As I write this, we are at the conclusion of the Biblical Appointed Times for this year. The Scriptures even call this time after Sukkot, the Feast of Tabernacles, the “turn of the year” (Exodus 34:22). It is interesting that we call these past few weeks “the Fall Feasts.” The Bible really only mentions two seasons (check it out!). Now the summer – and the year – has ended, and the winter is about to begin. After the winter, at the “return of the year” (2 Samuel 11:1), we will start again and celebrate “the Spring Feasts” when the Summer begins.
In the mean time, during the winter there are some other celebrations even though they are not among Yah’s Appointed Times commanded in the Torah. Many Messianic believers will enjoy Hanukkah (John 10:22-23) and Purim (Esther 9:20-28) while avoiding the pitfalls of Halloween, Christmas and a few others. But there is one other celebration in my country, the United States of America, that we should not overlook: Thanksgiving Day.
Now, I’ve read of those who refer to all of these times that aren’t specified in Torah as “pagan.” That’s just nonsense. Here in the USA we set aside times like Memorial Day, Independence Day and Veteran’s Day to celebrate our heritage and honor those who fought for it. We thank God for the land we live in. Other countries have similar holidays. And on Thanksgiving Day, we as a nation set aside a day to offer thanks to God for the bounty of the harvest.
“I do therefore invite my fellow citizens in every part of the United States, and also those who are at sea and those who are sojourning in foreign lands, to set apart and observe the last Thursday of November next, as a day of Thanksgiving and Praise to our beneficent Father who dwelleth in the Heavens.”
(President Abraham Lincoln, October 3, 1863)
The original story of Thanksgiving goes back almost 250 years before that, when the Puritan Separatists we call Pilgrims crossed the Atlantic Ocean in the Mayflower and landed at Plymouth Rock. Hopefully the revisionist history taught in America’s public schools hasn’t changed the story too much. Multiple sources suggest that these Pilgrims considered the King of England as Pharaoh and their voyage across the ocean as crossing the Red Sea, passing through the wilderness to the Promised Land.
They arrived in early November, but not at the place they meant to settle. Instead of continuing on to their intended destination of Virginia, they decided to stay north at Cape Cod. Even that sounds a little like the 2-1/2 tribes of Israel who decided to settle east of the Jordan River. Setting up a government in the new territory began with the execution of The Mayflower Compact, a document that begins with the words “In the Name of God, Amen.”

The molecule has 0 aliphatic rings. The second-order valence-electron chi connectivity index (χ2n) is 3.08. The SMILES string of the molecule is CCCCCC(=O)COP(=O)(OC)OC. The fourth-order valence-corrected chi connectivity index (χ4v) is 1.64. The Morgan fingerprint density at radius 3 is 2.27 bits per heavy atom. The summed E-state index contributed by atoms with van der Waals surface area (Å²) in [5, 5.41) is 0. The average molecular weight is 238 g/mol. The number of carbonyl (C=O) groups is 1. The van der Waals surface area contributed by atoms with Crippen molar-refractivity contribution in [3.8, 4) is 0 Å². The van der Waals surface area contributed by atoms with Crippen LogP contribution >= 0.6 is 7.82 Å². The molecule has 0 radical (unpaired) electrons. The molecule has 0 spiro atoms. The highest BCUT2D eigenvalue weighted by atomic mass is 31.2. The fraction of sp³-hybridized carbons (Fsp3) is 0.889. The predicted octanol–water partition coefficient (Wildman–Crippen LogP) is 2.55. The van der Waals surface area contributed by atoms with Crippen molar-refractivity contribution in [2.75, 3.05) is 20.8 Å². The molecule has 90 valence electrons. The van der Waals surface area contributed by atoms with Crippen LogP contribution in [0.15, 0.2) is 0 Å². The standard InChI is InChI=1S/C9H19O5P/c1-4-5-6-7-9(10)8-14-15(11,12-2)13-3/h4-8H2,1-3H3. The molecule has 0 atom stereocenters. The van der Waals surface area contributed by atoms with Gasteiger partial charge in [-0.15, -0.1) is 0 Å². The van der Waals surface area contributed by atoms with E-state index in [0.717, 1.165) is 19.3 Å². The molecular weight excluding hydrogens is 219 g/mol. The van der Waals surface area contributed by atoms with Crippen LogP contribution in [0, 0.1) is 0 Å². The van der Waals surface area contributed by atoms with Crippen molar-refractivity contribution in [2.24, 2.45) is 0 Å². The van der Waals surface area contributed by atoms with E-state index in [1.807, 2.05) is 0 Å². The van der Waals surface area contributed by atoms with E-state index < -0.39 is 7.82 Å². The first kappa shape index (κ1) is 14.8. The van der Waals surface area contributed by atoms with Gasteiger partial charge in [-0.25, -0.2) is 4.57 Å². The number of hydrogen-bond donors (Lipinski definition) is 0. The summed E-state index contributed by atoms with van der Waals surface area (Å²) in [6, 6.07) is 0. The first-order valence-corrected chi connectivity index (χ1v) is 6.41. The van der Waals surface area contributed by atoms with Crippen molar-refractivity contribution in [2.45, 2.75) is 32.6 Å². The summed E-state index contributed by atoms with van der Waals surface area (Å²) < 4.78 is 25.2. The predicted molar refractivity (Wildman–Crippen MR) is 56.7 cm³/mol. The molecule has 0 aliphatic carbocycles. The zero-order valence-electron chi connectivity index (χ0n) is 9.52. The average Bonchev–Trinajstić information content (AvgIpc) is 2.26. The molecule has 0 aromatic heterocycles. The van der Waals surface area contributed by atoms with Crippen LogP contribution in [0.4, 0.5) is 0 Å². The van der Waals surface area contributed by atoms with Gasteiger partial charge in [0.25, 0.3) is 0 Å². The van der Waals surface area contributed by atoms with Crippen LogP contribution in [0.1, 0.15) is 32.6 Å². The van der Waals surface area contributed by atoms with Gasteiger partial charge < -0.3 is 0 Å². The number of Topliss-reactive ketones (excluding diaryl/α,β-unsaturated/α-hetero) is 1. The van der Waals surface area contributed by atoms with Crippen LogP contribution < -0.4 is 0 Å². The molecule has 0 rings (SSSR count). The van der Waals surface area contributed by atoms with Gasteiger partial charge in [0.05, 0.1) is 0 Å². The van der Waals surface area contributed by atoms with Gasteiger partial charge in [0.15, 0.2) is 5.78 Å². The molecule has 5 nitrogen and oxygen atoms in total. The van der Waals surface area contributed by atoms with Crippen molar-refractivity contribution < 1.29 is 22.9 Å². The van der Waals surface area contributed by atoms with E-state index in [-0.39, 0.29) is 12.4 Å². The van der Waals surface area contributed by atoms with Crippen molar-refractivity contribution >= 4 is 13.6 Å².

Only about half of them survived the harsh winter. A year later, after their first harvest in the new land, they held a three-day harvest festival. It was early October, and some believe it was patterned after the Biblical Feast of Tabernacles.
“…when you have gathered in the crops of the land, you shall celebrate the feast of the LORD… ”
Certainly the root of some popular holidays is questionable if not downright evil. Is Halloween pagan? You don’t have to look long to answer the question, and no follower of Yeshua should want to participate. It doesn’t matter if you exchange “trick-or-treat” for “trunk-or-treat” and put it in a church parking lot. This is, as they say, just putting lipstick on a pig. That one is easy.
What about Yule logs, mistletoe, holly wreaths or Christmas trees? You can easily research those things and find where those customs originate. In doing so though, we need to stick to the facts; they will speak for themselves and there is no need to embellish them. Sometimes we search too hard and invent “proof” of our positions.
Thus says the LORD,
“Do not learn the way of the nations,
And do not be terrified by the signs of the heavens
Although the nations are terrified by them;
For the customs of the peoples are delusion;
Because it is wood cut from the forest,
The work of the hands of a craftsman with a cutting tool.
“They decorate it with silver and with gold;
They fasten it with nails and with hammers
So that it will not totter.
I can’t tell you how many times I’ve read or heard someone say this is describing a Christmas tree – something that didn’t even exist in the time of Jeremiah. But taking it out of context and looking for reasons to condemn a practice, we can easily turn this decorated-with-silver-and-gold description into the modern Christmas tree. I’m not at all advocating for the Christmas tree, which again has no place in the believer’s home. But if you continue reading, it becomes clear that in this passage the prophet is simply describing a gold- and silver-clad wooden idol: